These German stuffed cabbage rolls are called Kohlrouladen (pronounced kohl-roo-lah-den) in German and are an iconic German staple recipe my grandma (Oma Sieghilde) always made growing up.
What makes these ground beef stuffed cabbage rolls extra delicious, is that they are cooked with bacon in a creamy broth-based sauce. And I am definitely in the boat of anything cooked with bacon is better, especially cabbage.
German cabbage rolls are cooked in a large pan with a lid on the cooktop or stovetop. The broth is thickened with cream and cornstarch before it's poured on top as a sauce.
Kohlrouladen is traditionally served with boiled potatoes or mashed potatoes, although Spätzle (German egg noodles) would be perfect for soaking up that velvety sauce, too.
In the mood for more Rouladen? Try my beef rouladen recipe, which is German stuffed flank steak and SO GOOD!
How to make stuffed cabbage rolls
Making stuffed cabbage rolls is easy!
Remove the cabbage leaves from your head of cabbage (see tips below) and add them to boiling water, making them flexible and easy to handle.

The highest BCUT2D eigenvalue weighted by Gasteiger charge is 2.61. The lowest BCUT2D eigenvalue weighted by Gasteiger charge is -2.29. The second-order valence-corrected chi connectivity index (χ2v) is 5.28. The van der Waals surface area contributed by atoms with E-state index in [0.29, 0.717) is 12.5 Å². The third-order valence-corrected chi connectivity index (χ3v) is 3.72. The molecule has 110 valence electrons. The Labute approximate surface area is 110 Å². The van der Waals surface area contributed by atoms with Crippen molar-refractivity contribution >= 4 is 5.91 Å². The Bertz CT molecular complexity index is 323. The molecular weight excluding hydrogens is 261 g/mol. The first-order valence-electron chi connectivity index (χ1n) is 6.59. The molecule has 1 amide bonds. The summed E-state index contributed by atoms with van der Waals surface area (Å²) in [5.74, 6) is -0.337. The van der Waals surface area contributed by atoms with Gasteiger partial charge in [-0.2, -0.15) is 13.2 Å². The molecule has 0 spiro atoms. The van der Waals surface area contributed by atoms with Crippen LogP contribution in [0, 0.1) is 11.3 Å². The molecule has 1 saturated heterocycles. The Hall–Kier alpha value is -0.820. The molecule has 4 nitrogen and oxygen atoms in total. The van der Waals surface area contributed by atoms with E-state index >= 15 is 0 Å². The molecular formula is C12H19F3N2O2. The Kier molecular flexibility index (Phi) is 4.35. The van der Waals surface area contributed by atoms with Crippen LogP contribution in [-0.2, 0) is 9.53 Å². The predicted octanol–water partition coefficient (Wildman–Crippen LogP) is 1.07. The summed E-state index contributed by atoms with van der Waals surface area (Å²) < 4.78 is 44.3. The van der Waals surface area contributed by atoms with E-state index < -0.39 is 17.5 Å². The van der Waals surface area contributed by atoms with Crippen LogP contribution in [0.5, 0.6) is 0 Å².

Prepare the ground beef mixture, seasoned with onion, paprika, and marjoram and held together with a soaked, wrung-out roll and egg.
Stuff the cabbage leaves (watch the short video if you need help) and saute them in oil with bacon pieces and simmer them in broth for half an hour.
Finally, it's time to thicken the sauce with some cornstarch and make it creamy by adding heavy whipping cream.
Traditionally, German cabbage rolls with either boiled potatoes or mashed potatoes. Spätzle (German egg noodles) would make another great side dish. Believe me, you'll want something to soak up that delicious sauce!
To make it easier to tear off the leaves as a whole, cut each leaf at the base of the cabbage head and then carefully pull it off. Some leaves will tear, and that is perfectly okay. My grandma always used butcher's twine to hold the leaves together once stuffed.
Feel free to use extra cabbage to cover any holes (where the leaves tore), but it's not necessary.
Cook any leftover cabbage with more bacon and season with salt and pepper.
- Green cabbage. I blanch the cabbage leaf before stuffing, so you can actually roll them up.